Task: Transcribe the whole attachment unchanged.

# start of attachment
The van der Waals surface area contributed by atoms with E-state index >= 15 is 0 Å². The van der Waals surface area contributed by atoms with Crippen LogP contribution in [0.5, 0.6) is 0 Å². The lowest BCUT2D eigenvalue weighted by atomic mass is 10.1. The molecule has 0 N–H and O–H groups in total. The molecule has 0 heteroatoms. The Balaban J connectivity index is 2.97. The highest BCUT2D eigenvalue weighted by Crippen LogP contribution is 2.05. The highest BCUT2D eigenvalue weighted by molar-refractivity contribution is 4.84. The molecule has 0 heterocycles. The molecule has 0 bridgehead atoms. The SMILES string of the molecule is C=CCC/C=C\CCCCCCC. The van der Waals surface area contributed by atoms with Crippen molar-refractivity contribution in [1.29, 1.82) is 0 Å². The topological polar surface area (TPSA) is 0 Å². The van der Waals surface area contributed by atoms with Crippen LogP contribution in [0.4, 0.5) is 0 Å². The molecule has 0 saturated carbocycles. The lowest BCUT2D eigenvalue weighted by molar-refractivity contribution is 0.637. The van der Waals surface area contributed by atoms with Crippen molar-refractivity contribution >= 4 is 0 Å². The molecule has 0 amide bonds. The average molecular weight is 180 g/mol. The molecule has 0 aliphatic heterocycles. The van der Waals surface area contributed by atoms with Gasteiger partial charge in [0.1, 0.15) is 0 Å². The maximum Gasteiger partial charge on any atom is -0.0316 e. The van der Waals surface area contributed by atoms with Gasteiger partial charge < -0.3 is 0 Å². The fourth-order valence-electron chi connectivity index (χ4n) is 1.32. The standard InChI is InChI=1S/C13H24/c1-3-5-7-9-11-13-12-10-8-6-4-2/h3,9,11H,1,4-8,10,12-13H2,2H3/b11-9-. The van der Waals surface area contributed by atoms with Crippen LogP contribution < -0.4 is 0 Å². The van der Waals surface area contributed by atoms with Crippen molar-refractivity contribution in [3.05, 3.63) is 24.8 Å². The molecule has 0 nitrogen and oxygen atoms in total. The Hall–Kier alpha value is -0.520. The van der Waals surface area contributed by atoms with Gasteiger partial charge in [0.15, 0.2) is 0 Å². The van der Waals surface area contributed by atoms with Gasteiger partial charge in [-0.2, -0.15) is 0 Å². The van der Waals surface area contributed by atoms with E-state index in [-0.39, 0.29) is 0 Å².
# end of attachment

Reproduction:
The van der Waals surface area contributed by atoms with E-state index >= 15 is 0 Å². The van der Waals surface area contributed by atoms with Crippen LogP contribution in [0.5, 0.6) is 0 Å². The lowest BCUT2D eigenvalue weighted by atomic mass is 10.1. The molecule has 0 N–H and O–H groups in total. The molecule has 0 heteroatoms. The Balaban J connectivity index is 2.97. The highest BCUT2D eigenvalue weighted by Crippen LogP contribution is 2.05. The highest BCUT2D eigenvalue weighted by molar-refractivity contribution is 4.84. The molecule has 0 heterocycles. The molecule has 0 bridgehead atoms. The SMILES string of the molecule is C=CCC/C=C\CCCCCCC. The van der Waals surface area contributed by atoms with Crippen molar-refractivity contribution in [1.29, 1.82) is 0 Å². The topological polar surface area (TPSA) is 0 Å². The van der Waals surface area contributed by atoms with Crippen LogP contribution in [0.4, 0.5) is 0 Å². The molecule has 0 saturated carbocycles. The lowest BCUT2D eigenvalue weighted by molar-refractivity contribution is 0.637. The van der Waals surface area contributed by atoms with Crippen molar-refractivity contribution >= 4 is 0 Å². The molecule has 0 amide bonds. The average molecular weight is 180 g/mol. The molecule has 0 aliphatic heterocycles. The van der Waals surface area contributed by atoms with Gasteiger partial charge in [0.1, 0.15) is 0 Å². The maximum Gasteiger partial charge on any atom is -0.0316 e. The van der Waals surface area contributed by atoms with Gasteiger partial charge < -0.3 is 0 Å². The fourth-order valence-electron chi connectivity index (χ4n) is 1.32. The standard InChI is InChI=1S/C13H24/c1-3-5-7-9-11-13-12-10-8-6-4-2/h3,9,11H,1,4-8,10,12-13H2,2H3/b11-9-. The van der Waals surface area contributed by atoms with Crippen LogP contribution < -0.4 is 0 Å². The van der Waals surface area contributed by atoms with Crippen molar-refractivity contribution in [3.05, 3.63) is 24.8 Å². The molecule has 0 nitrogen and oxygen atoms in total. The Hall–Kier alpha value is -0.520. The van der Waals surface area contributed by atoms with Gasteiger partial charge in [0.15, 0.2) is 0 Å². The van der Waals surface area contributed by atoms with Gasteiger partial charge in [-0.2, -0.15) is 0 Å². The van der Waals surface area contributed by atoms with E-state index in [-0.39, 0.29) is 0 Å².